The Humble Lemon Grass
sent in By George de Verteuil

Note: Lemon Grass is also known as Citronelle or Citronella in the Caribbean and is used in cooking, and preparing a refreshing drink.

Fresh Lemon Grass “A Discovery of a Cancer Patient”

While I was undergoing chemotherapy for ovarian cancer, my oncologist, Dr. Cecilia Llave, suggested that I try lemon grass for a drink, a tip she got from one of her patients. That's what I have been doing the past three years. I don't know if lemon grass has something to do with it but so far I'm okay. A few weeks ago, an article on the medicinal powers of lemon grass did the rounds of the internet. There's no harm trying this.  

The article is by Allison Kaplan Sommer:

 Benny Zabidov, an Israeli agriculturalist who grows greenhouses full of lush spices on a pastoral farm in Kfar Yedidya in the Sharon region, couldn't understand why so many cancer patients from around the country were showing up on his doorstep asking for fresh lemon grass. It turned out that their doctors had sent them. They had been told to drink eight glasses of hot water with fresh lemongrass steeped in it on the days that they went for their radiation and chemotherapy treatments.

It all began when researchers at Ben Gurion University of the Negev discovered last year that the lemon aroma in herbs like lemon grass kills cancer cells in vitro, while leaving healthy cells unharmed. The research team was led by Dr. Rivka Ofir and Prof. Yakov Weinstein, incumbent of the Albert Katz Chair in Cell-Differentiatio n and Malignant Diseases, from the Department of Microbiology and Immunology at BGU.  

"Citral is the key component that gives the lemony aroma and taste in several herbal plants such as lemon grass (Cymbopogon citratus), Melissa (Melissa officinalis) and verbena (Verbena officinalis. ) "According to Ofir, the study found that citral causes cancer cells to 'commit suicide: using apoptosis, a mechanism called programmed cell death.

"A drink with as little as one gram of lemon grass contains enough  citral toprompt the cancer cells to commit suicide in the test tube. "The BGU investigators checked the influence of the citral on cancerous cells by adding them to both cancerous cells and normal cells that were grown in a petri dish. The quantity added in the concentrate was equivalent to the amount contained in a cup of regular tea using one gram of lemon herbs in hot water. While the citral killed the cancerous cells, the normal cells remained unharmed.

"The findings were published in the scientific journal Planta Medica, which highlights research on alternative and herbal remedies. Shortly afterwards, the discovery was featured in the popular Israeli press. "Why does it work? Nobody knows for certain, but the BGU scientists have a theory. "'In each cell in our body, there is a genetic program which causes programmed cell death. When something goes wrong, the cells divide with no control and become cancer cells. In normal cells, when the cell discovers that the control system is not operating correctly - for example, when it recognizes that a cell contains faulty genetic material following cell division – it triggers cell death," explains Weinstein. "This research may explain the medical benefit of these herbs.'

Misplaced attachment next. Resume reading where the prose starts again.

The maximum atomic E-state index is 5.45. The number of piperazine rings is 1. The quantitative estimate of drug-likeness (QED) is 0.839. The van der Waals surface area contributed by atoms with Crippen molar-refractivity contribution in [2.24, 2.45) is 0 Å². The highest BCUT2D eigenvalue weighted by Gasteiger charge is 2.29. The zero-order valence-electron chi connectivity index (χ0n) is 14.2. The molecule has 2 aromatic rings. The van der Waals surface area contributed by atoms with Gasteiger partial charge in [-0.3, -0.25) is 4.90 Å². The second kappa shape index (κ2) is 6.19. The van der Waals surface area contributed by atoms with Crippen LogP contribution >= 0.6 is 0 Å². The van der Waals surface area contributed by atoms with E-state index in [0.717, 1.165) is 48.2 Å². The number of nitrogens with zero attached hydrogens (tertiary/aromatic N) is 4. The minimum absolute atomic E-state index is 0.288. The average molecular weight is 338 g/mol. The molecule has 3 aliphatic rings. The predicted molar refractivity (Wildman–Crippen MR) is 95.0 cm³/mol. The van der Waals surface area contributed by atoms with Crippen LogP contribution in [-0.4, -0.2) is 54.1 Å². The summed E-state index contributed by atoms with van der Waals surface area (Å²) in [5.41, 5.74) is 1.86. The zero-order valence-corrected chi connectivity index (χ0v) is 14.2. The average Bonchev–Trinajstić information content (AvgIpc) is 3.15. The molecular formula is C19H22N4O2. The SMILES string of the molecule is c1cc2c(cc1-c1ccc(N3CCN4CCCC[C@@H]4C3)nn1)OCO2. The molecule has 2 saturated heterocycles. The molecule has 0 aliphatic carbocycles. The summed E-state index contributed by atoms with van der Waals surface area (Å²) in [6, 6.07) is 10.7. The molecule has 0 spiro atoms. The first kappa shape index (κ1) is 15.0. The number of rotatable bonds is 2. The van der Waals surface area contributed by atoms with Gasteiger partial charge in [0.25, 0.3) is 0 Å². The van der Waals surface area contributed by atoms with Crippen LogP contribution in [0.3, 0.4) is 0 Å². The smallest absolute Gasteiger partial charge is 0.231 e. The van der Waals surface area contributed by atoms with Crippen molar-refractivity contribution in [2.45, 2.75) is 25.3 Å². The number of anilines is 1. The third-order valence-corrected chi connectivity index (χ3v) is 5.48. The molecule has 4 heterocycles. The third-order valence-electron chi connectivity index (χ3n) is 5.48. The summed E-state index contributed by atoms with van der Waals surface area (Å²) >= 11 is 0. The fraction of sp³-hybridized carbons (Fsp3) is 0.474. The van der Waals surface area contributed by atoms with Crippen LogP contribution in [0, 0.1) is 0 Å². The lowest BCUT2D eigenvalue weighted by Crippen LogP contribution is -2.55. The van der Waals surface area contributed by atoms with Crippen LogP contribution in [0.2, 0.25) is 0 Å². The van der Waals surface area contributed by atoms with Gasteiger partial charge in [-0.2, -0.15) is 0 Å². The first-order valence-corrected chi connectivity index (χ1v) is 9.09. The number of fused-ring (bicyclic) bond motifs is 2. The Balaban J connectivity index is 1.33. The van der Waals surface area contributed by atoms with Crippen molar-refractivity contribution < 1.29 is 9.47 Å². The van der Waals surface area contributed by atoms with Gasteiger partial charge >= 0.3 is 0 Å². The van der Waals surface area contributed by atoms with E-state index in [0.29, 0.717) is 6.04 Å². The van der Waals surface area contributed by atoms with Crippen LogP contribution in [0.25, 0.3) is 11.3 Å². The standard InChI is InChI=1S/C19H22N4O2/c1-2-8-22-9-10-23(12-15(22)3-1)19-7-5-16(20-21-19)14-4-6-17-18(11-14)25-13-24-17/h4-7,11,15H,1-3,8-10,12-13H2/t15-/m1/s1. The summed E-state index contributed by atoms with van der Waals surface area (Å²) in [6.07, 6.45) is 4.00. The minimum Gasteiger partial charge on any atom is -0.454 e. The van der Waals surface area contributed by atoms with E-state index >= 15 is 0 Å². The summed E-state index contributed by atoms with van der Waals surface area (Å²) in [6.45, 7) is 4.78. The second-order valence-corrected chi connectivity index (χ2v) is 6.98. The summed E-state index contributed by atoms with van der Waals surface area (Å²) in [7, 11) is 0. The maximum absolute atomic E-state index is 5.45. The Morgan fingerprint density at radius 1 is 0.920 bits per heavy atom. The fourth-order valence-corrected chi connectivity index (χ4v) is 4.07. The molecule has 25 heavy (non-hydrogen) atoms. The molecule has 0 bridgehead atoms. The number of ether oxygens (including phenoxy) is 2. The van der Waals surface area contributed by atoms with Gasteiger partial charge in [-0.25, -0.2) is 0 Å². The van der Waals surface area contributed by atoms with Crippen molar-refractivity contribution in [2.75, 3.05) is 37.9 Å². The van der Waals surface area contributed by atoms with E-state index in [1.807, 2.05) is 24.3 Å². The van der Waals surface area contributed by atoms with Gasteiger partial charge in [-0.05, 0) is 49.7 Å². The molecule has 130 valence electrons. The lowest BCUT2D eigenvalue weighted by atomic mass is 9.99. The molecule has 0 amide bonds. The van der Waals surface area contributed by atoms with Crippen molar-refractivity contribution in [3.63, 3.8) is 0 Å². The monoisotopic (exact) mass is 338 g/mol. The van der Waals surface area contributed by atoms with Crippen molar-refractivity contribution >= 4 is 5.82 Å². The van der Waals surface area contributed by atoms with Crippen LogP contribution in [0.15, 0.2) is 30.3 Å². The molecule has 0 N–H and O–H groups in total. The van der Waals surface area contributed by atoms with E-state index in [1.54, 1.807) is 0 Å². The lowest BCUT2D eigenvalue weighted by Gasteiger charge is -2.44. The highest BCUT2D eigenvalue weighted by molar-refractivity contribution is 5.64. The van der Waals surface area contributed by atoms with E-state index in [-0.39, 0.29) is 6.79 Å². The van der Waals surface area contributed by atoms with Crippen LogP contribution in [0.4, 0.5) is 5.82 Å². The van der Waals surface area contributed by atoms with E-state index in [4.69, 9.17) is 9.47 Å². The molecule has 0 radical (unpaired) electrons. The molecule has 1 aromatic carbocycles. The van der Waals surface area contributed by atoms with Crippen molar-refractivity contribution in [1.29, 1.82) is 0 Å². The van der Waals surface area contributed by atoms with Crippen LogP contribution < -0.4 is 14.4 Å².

"The success of their research led them to the conclusion that herbs containing citral may be consumed as a preventative measure against certain cancerous cells. "As they learned of the BGU findings in the press, many physicians in Israel began to believe that while the research certainly needed to be explored further, in the meantime it would be advisable for their patients, who were looking for any possible tool to fight their condition, to try to harness the cancer-destroying properties of citral.

"That's why Zabidov's farm - the only major grower of fresh lemon grass in Israel - has become a pilgrimage destination for these patients. Luckily, they found themselves in sympathetic hands. Zabidov greets visitors with a large kettle of aromatic lemon grass tea, a plate of cookies, and a supportive attitude.

'When I realized what was happening, I picked up the phone and called Dr. Weinstein at Ben-Gurion University , because these people were asking me exactly the best way to consume the citral. He said to put the loose grass in hot water, and drink about eight glasses each day.'


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